Extended Data Fig. 8 Biogeographical realms and biomes with higher percent of total future discoveries.
Biogeographic- and Biome-wide percent of total discoveries extracted from assemblages defined at (a) 220 km, (b) 440 km, and (c) 880 km of spatial resolution. Bioregion-level estimates are available through Supplementary Data 3.
Extended Data Fig. 9 Top 30 bioregions with higher percent of total future discoveries.
Bioregions-wide percent of total discoveries extracted from assemblages defined at (a) 220 km, (b) 440 km, and (c) 880 km of spatial resolution. A bioregion combines biogeographical realm and biome information. Bioregion-level estimates are available through Supplementary Data 3.
Extended Data Fig. 10 Top 30 countries with higher percent of total discoveries.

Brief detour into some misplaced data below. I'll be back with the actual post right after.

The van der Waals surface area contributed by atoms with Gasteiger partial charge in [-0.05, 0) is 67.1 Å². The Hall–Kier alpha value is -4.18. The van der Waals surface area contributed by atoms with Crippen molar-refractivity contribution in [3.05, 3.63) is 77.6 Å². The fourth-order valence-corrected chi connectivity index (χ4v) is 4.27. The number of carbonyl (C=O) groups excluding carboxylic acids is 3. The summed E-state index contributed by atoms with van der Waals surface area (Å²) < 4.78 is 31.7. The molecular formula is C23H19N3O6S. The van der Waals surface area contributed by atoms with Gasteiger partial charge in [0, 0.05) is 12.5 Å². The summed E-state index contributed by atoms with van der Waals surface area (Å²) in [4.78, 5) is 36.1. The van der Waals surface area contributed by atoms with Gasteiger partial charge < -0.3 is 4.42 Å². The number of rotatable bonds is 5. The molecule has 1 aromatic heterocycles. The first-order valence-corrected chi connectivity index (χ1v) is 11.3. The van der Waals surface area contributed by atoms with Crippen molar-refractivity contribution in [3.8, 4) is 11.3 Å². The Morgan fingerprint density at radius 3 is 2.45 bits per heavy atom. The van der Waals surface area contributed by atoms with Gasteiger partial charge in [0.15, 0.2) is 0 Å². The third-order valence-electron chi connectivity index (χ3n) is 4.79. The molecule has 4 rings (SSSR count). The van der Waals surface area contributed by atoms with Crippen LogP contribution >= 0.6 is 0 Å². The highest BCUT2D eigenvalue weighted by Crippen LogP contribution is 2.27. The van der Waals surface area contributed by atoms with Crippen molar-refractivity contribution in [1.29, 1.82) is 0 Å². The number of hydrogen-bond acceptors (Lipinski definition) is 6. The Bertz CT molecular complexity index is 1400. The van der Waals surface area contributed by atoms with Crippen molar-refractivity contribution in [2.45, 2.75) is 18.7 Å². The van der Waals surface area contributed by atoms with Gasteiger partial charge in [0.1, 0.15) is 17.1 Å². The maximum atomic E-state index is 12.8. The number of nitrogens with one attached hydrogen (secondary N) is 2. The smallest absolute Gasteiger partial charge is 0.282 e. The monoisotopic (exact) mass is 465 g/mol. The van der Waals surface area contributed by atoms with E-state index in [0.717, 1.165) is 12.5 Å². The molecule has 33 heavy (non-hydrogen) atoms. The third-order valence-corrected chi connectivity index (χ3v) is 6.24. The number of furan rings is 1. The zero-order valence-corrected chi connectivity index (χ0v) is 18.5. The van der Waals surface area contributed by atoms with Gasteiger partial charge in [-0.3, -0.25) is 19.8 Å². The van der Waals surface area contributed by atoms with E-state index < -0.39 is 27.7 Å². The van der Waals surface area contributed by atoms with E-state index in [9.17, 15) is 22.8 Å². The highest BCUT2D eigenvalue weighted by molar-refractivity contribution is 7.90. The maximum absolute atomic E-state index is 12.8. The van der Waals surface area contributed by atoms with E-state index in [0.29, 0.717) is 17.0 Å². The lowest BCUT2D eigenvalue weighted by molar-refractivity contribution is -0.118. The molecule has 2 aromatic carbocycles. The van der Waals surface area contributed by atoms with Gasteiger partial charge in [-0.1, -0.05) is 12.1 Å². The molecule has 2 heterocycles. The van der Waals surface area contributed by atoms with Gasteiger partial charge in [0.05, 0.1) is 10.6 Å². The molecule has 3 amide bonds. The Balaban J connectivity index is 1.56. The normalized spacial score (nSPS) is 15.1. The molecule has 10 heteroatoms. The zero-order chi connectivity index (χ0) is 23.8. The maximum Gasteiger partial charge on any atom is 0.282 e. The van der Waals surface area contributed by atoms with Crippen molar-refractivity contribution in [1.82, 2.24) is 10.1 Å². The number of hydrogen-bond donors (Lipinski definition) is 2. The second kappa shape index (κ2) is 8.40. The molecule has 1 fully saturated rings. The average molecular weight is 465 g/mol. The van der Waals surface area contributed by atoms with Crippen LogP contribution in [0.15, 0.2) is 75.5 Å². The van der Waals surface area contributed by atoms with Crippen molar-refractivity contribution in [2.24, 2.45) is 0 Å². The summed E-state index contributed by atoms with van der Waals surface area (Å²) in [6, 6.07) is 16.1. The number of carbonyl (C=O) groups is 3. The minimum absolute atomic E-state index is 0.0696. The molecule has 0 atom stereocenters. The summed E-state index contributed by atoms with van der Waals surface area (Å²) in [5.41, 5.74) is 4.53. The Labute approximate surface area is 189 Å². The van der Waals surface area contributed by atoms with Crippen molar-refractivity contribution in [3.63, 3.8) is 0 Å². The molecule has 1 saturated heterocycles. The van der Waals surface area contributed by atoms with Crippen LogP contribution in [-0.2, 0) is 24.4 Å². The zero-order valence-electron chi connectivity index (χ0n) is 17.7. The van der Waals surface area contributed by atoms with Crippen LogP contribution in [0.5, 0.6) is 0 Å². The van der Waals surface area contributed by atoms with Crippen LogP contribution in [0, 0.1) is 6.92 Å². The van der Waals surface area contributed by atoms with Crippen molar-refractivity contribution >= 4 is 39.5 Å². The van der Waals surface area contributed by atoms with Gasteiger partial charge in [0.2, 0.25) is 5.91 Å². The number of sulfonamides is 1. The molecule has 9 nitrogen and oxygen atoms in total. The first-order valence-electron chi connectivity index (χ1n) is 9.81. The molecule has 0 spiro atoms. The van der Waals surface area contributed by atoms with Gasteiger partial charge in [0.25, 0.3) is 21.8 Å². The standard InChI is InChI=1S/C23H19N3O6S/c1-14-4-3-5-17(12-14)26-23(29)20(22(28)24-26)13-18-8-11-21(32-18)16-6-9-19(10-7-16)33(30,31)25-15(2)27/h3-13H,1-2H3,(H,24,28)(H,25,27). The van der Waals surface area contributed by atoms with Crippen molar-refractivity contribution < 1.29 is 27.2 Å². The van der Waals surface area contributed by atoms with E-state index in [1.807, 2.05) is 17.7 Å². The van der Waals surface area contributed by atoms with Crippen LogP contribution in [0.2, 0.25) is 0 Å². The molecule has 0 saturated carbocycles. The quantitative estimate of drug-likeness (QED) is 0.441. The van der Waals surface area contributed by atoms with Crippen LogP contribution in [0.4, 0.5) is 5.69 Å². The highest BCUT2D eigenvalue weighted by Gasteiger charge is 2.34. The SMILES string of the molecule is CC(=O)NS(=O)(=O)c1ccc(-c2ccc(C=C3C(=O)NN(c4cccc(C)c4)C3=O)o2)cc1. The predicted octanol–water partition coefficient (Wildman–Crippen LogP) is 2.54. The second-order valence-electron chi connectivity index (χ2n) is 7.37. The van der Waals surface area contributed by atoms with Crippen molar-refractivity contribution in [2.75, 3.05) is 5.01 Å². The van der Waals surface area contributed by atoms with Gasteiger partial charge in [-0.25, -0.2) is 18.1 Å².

Country-wide percent of total discoveries extracted from assemblages defined at (a) 220 km, (b) 440 km, and (c) 880 km of spatial resolution. Country-level estimates are available through Supplementary Data 4.
Supplementary information
Supplementary Information
Supplementary Methods, Results, References, Tables 1–4 and Figs. 1–15.
Reporting Summary
Peer Review Information
Supplementary Data
Estimates of discovery potential at the levels of taxa, assemblages, bioregions and countries: TaxonLevelEstimates.zip (Supplementary Data 1), AssemblageLevelEstimates.zip (Supplementary Data 2), BioregionLevelEstimates.zip (Supplementary Data 3), CountryLevelEstimates.zip (Supplementary Data 4).
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Moura, M.R., Jetz, W. Shortfalls and opportunities in terrestrial vertebrate species discovery. Nat Ecol Evol 5, 631–639 (2021). https://doi.org/10.1038/s41559-021-01411-5
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Received
13 July 2020
Accepted
01 February 2021
Published
22 March 2021
Issue Date
May 2021
DOI
https://doi.org/10.1038/s41559-021-01411-5